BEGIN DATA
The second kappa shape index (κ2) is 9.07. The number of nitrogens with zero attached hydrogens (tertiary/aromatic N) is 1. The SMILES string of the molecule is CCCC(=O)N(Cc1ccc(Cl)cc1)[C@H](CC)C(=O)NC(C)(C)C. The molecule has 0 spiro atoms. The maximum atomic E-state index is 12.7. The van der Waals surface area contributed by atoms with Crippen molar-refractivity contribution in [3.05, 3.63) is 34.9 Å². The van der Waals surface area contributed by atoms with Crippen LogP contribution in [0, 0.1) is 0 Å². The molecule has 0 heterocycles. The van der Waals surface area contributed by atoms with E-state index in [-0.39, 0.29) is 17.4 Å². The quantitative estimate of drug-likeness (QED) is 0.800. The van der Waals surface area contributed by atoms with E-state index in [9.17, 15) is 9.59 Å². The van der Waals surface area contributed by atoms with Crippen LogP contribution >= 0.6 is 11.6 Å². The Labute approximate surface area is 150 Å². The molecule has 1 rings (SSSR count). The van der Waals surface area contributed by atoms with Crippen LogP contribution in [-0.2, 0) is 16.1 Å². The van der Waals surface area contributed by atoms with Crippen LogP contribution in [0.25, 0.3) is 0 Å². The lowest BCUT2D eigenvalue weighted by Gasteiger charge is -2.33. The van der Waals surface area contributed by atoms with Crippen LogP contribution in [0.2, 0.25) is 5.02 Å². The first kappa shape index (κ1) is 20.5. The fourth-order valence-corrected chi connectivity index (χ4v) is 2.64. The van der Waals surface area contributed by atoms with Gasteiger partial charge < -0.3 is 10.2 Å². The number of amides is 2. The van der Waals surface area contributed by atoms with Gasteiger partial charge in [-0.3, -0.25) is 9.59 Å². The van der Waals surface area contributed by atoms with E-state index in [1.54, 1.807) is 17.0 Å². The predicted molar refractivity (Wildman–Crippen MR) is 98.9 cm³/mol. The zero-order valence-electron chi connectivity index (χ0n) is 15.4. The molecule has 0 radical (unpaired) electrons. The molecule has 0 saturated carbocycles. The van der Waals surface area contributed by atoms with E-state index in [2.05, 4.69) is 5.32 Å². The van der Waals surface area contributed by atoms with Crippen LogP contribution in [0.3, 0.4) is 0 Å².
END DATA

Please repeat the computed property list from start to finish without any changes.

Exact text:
The second kappa shape index (κ2) is 9.07. The number of nitrogens with zero attached hydrogens (tertiary/aromatic N) is 1. The SMILES string of the molecule is CCCC(=O)N(Cc1ccc(Cl)cc1)[C@H](CC)C(=O)NC(C)(C)C. The molecule has 0 spiro atoms. The maximum atomic E-state index is 12.7. The van der Waals surface area contributed by atoms with Crippen molar-refractivity contribution in [3.05, 3.63) is 34.9 Å². The van der Waals surface area contributed by atoms with Crippen LogP contribution in [0, 0.1) is 0 Å². The molecule has 0 heterocycles. The van der Waals surface area contributed by atoms with E-state index in [-0.39, 0.29) is 17.4 Å². The quantitative estimate of drug-likeness (QED) is 0.800. The van der Waals surface area contributed by atoms with E-state index in [9.17, 15) is 9.59 Å². The van der Waals surface area contributed by atoms with Crippen LogP contribution >= 0.6 is 11.6 Å². The Labute approximate surface area is 150 Å². The molecule has 1 rings (SSSR count). The van der Waals surface area contributed by atoms with Crippen LogP contribution in [-0.2, 0) is 16.1 Å². The van der Waals surface area contributed by atoms with Crippen LogP contribution in [0.25, 0.3) is 0 Å². The lowest BCUT2D eigenvalue weighted by Gasteiger charge is -2.33. The van der Waals surface area contributed by atoms with Crippen LogP contribution in [0.2, 0.25) is 5.02 Å². The first kappa shape index (κ1) is 20.5. The fourth-order valence-corrected chi connectivity index (χ4v) is 2.64. The van der Waals surface area contributed by atoms with Gasteiger partial charge < -0.3 is 10.2 Å². The number of amides is 2. The van der Waals surface area contributed by atoms with Gasteiger partial charge in [-0.3, -0.25) is 9.59 Å². The van der Waals surface area contributed by atoms with E-state index in [1.54, 1.807) is 17.0 Å². The predicted molar refractivity (Wildman–Crippen MR) is 98.9 cm³/mol. The zero-order valence-electron chi connectivity index (χ0n) is 15.4. The molecule has 0 radical (unpaired) electrons. The molecule has 0 saturated carbocycles. The van der Waals surface area contributed by atoms with E-state index in [2.05, 4.69) is 5.32 Å². The van der Waals surface area contributed by atoms with Crippen LogP contribution in [0.3, 0.4) is 0 Å².